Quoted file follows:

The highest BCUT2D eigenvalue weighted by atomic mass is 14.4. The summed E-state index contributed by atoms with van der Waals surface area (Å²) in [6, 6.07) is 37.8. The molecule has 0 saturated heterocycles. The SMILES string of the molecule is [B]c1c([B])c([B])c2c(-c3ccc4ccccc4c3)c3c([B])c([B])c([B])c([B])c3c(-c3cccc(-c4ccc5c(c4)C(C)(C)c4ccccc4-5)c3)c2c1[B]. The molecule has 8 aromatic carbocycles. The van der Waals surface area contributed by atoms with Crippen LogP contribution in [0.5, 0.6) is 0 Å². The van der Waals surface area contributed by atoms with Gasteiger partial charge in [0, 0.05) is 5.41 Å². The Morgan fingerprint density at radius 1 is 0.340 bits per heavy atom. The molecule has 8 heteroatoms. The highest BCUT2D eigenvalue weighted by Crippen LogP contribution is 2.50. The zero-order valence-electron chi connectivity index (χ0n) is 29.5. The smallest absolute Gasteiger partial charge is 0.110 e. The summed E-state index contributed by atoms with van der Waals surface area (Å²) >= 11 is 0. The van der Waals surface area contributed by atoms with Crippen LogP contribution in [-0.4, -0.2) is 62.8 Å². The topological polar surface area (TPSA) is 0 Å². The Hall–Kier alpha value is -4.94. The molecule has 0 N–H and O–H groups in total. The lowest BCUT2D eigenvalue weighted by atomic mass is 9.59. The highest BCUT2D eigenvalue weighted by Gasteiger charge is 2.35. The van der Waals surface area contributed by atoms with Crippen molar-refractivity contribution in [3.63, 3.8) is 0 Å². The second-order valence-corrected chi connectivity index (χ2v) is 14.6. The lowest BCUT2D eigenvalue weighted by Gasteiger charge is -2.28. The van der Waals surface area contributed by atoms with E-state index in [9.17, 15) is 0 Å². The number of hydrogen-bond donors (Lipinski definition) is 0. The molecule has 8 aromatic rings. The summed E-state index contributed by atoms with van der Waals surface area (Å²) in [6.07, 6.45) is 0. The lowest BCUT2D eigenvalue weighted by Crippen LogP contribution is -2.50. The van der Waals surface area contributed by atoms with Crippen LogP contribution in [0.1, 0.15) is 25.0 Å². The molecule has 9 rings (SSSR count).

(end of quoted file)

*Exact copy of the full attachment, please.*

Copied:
The highest BCUT2D eigenvalue weighted by atomic mass is 14.4. The summed E-state index contributed by atoms with van der Waals surface area (Å²) in [6, 6.07) is 37.8. The molecule has 0 saturated heterocycles. The SMILES string of the molecule is [B]c1c([B])c([B])c2c(-c3ccc4ccccc4c3)c3c([B])c([B])c([B])c([B])c3c(-c3cccc(-c4ccc5c(c4)C(C)(C)c4ccccc4-5)c3)c2c1[B]. The molecule has 8 aromatic carbocycles. The van der Waals surface area contributed by atoms with Crippen LogP contribution in [0.5, 0.6) is 0 Å². The van der Waals surface area contributed by atoms with Gasteiger partial charge in [0, 0.05) is 5.41 Å². The Morgan fingerprint density at radius 1 is 0.340 bits per heavy atom. The molecule has 8 heteroatoms. The highest BCUT2D eigenvalue weighted by Crippen LogP contribution is 2.50. The zero-order valence-electron chi connectivity index (χ0n) is 29.5. The smallest absolute Gasteiger partial charge is 0.110 e. The summed E-state index contributed by atoms with van der Waals surface area (Å²) >= 11 is 0. The van der Waals surface area contributed by atoms with Crippen LogP contribution in [-0.4, -0.2) is 62.8 Å². The topological polar surface area (TPSA) is 0 Å². The Hall–Kier alpha value is -4.94. The molecule has 0 N–H and O–H groups in total. The lowest BCUT2D eigenvalue weighted by atomic mass is 9.59. The highest BCUT2D eigenvalue weighted by Gasteiger charge is 2.35. The van der Waals surface area contributed by atoms with Crippen molar-refractivity contribution in [3.63, 3.8) is 0 Å². The second-order valence-corrected chi connectivity index (χ2v) is 14.6. The lowest BCUT2D eigenvalue weighted by Gasteiger charge is -2.28. The van der Waals surface area contributed by atoms with E-state index in [9.17, 15) is 0 Å². The number of hydrogen-bond donors (Lipinski definition) is 0. The molecule has 8 aromatic rings. The summed E-state index contributed by atoms with van der Waals surface area (Å²) in [6.07, 6.45) is 0. The lowest BCUT2D eigenvalue weighted by Crippen LogP contribution is -2.50. The van der Waals surface area contributed by atoms with Crippen LogP contribution in [0.1, 0.15) is 25.0 Å². The molecule has 9 rings (SSSR count).